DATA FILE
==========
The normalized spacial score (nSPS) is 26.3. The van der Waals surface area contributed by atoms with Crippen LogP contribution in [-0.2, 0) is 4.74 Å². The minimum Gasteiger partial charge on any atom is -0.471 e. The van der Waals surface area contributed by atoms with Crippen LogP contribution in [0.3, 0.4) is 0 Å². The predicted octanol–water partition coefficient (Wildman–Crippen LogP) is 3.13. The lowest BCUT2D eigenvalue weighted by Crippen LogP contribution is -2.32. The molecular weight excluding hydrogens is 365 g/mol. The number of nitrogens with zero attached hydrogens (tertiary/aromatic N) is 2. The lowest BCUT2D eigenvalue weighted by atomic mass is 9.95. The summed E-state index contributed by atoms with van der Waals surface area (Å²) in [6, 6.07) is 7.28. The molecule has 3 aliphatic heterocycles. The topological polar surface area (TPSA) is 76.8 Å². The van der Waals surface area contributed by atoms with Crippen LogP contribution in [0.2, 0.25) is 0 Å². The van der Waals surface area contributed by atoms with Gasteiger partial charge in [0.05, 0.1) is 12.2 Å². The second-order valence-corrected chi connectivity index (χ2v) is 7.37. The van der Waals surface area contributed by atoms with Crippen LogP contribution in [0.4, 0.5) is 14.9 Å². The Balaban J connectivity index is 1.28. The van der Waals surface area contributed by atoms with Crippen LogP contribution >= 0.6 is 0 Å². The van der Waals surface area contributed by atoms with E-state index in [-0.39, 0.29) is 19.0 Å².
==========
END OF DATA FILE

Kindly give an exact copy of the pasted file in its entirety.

The normalized spacial score (nSPS) is 26.3. The van der Waals surface area contributed by atoms with Crippen LogP contribution in [-0.2, 0) is 4.74 Å². The minimum Gasteiger partial charge on any atom is -0.471 e. The van der Waals surface area contributed by atoms with Crippen LogP contribution in [0.3, 0.4) is 0 Å². The predicted octanol–water partition coefficient (Wildman–Crippen LogP) is 3.13. The lowest BCUT2D eigenvalue weighted by Crippen LogP contribution is -2.32. The molecular weight excluding hydrogens is 365 g/mol. The number of nitrogens with zero attached hydrogens (tertiary/aromatic N) is 2. The lowest BCUT2D eigenvalue weighted by atomic mass is 9.95. The summed E-state index contributed by atoms with van der Waals surface area (Å²) in [6, 6.07) is 7.28. The molecule has 3 aliphatic heterocycles. The topological polar surface area (TPSA) is 76.8 Å². The van der Waals surface area contributed by atoms with Crippen LogP contribution in [0.2, 0.25) is 0 Å². The van der Waals surface area contributed by atoms with Gasteiger partial charge in [0.05, 0.1) is 12.2 Å². The second-order valence-corrected chi connectivity index (χ2v) is 7.37. The van der Waals surface area contributed by atoms with Crippen LogP contribution in [0.4, 0.5) is 14.9 Å². The Balaban J connectivity index is 1.28. The van der Waals surface area contributed by atoms with Crippen LogP contribution >= 0.6 is 0 Å². The van der Waals surface area contributed by atoms with E-state index in [-0.39, 0.29) is 19.0 Å².